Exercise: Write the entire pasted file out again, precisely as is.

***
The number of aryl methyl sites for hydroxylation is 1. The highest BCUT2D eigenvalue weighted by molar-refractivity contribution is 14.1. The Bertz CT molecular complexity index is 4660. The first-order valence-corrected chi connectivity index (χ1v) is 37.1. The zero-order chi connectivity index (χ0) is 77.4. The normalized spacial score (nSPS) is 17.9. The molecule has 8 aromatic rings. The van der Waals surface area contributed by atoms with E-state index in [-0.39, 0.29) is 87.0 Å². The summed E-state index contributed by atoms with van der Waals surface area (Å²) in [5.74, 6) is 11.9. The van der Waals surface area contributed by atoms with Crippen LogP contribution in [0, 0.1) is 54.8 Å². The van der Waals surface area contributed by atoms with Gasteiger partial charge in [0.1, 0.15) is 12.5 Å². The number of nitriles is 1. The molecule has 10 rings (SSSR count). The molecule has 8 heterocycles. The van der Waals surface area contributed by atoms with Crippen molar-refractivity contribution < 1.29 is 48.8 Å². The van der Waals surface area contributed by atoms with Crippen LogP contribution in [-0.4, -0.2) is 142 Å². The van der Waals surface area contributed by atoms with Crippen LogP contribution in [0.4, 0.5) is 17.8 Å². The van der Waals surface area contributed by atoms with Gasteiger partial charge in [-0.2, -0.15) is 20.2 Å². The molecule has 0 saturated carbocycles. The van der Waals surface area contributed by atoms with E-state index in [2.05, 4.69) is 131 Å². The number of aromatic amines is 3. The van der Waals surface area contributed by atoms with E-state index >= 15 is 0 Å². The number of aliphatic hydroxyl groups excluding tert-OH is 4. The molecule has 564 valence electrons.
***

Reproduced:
The number of aryl methyl sites for hydroxylation is 1. The highest BCUT2D eigenvalue weighted by molar-refractivity contribution is 14.1. The Bertz CT molecular complexity index is 4660. The first-order valence-corrected chi connectivity index (χ1v) is 37.1. The zero-order chi connectivity index (χ0) is 77.4. The normalized spacial score (nSPS) is 17.9. The molecule has 8 aromatic rings. The van der Waals surface area contributed by atoms with E-state index in [-0.39, 0.29) is 87.0 Å². The summed E-state index contributed by atoms with van der Waals surface area (Å²) in [5.74, 6) is 11.9. The van der Waals surface area contributed by atoms with Crippen LogP contribution in [0, 0.1) is 54.8 Å². The van der Waals surface area contributed by atoms with Gasteiger partial charge in [0.1, 0.15) is 12.5 Å². The number of nitriles is 1. The molecule has 10 rings (SSSR count). The molecule has 8 heterocycles. The van der Waals surface area contributed by atoms with Crippen molar-refractivity contribution < 1.29 is 48.8 Å². The van der Waals surface area contributed by atoms with Crippen LogP contribution in [-0.4, -0.2) is 142 Å². The van der Waals surface area contributed by atoms with Crippen LogP contribution in [0.4, 0.5) is 17.8 Å². The van der Waals surface area contributed by atoms with Gasteiger partial charge in [-0.2, -0.15) is 20.2 Å². The molecule has 0 saturated carbocycles. The van der Waals surface area contributed by atoms with E-state index in [2.05, 4.69) is 131 Å². The number of aromatic amines is 3. The van der Waals surface area contributed by atoms with E-state index >= 15 is 0 Å². The number of aliphatic hydroxyl groups excluding tert-OH is 4. The molecule has 564 valence electrons.